Limits are stricter for girls; boys grow up to feel more comfortable scheming and testing out where the edge of the law is at home and in the community. In my practice I often hear parents say, “I never set a curfew for my son, because I know the girls’ parents set a curfew and the boys will be less likely to stay out longer than the girls.” The unspoken message is “Boys don’t need limits.” And for boys, the consequences of unacceptable behavior are less harsh. Unacceptable behavior in girls often leads to tangible negative consequences—suspension of allowance or privileges, being grounded or required to perform tasks—while the negative consequence for a boy is often merely, ‘a talking to.’ Boys get the message that scheming and flaunting limits is acceptable—or at least, that there is no real price to pay.
Without limits, appropriate impulse control does not develop. Children look for limits, and unless they find them, they continue to push, becoming anxious when there seems to be no end to how far they can go. When a parent fails to set limits, the child feels unimportant and unloved. Limits and negative consequences for breaching them, on the other hand, reassure children that they are noticed and that someone cares.
Lack of limits or of enforcement of limits, coupled with the societal message that males must be ‘heroes’ and achieve success, puts tremendous pressure on men to scheme and push the limits in order to be valued. Those who manipulate to get what they want believe they must perform, produce and create bigger and bigger acts of ‘heroism’ to feel valued and powerful, as well as in order to allay their fears of vulnerability (resulting from lack of impulse control) and the humiliation of failure (the ultimate sign of unworthiness).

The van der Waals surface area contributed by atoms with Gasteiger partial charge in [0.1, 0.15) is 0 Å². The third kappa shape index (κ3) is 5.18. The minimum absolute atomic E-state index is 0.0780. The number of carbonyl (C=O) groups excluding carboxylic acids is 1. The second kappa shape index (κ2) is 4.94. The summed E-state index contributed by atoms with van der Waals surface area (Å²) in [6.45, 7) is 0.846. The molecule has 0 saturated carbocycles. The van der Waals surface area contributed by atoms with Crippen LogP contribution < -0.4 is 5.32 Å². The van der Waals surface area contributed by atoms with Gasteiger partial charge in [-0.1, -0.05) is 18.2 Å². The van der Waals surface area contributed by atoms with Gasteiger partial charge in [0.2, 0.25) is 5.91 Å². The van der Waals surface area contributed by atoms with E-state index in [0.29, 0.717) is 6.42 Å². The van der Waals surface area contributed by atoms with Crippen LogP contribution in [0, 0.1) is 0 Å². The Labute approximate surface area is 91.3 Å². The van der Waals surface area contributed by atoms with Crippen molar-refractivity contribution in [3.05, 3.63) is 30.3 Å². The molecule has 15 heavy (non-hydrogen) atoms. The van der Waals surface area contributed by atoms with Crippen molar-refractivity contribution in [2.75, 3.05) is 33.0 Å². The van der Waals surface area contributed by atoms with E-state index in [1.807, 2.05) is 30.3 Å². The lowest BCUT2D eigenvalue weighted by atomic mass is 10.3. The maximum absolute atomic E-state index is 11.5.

Since there are fewer women than men in positions of power, it stands to reason that fewer women abuse it. But there is a more intimate reason for the absence of women in the scandals of abuse of power.
When women feel the fear of failure or success, they lose their self-esteem, not their integrity. As a result, they berate themselves and work harder to succeed within the system.
Whatever these men achieve is viewed as a means to an end—that is, the continual search for love and approval. They often don’t know what their moral standards are. They haven’t experienced consequences as a result of transgressing limits during the critical maturational stages. As adults, they get themselves in trouble as punishment for having gotten something that, deep-down, they do not believe they deserve to have. They are seeking the negative consequences and limit-setting that they wanted/needed as children. Former WorldCom CEO, Bernard Ebbers, former Enron Corp. chiefs Kenneth Lay and Jeffrey Skilling continued to manipulate the system more and more until the people around them could no longer be ignore or be a party to their flagrant abuse of power.
Richard Nixon, Oliver North, et al and more recently, Lewis (Scooter) Libby, Tom DeLay, Carl Rove, George W. Bush et al, are also, people who, on one level, want ‘the ultimate hero’ label, but on another level, they don’t believe they are worthy. Thus, they continually scheme, test and manipulate situations in ways that ensure they will eventually be caught.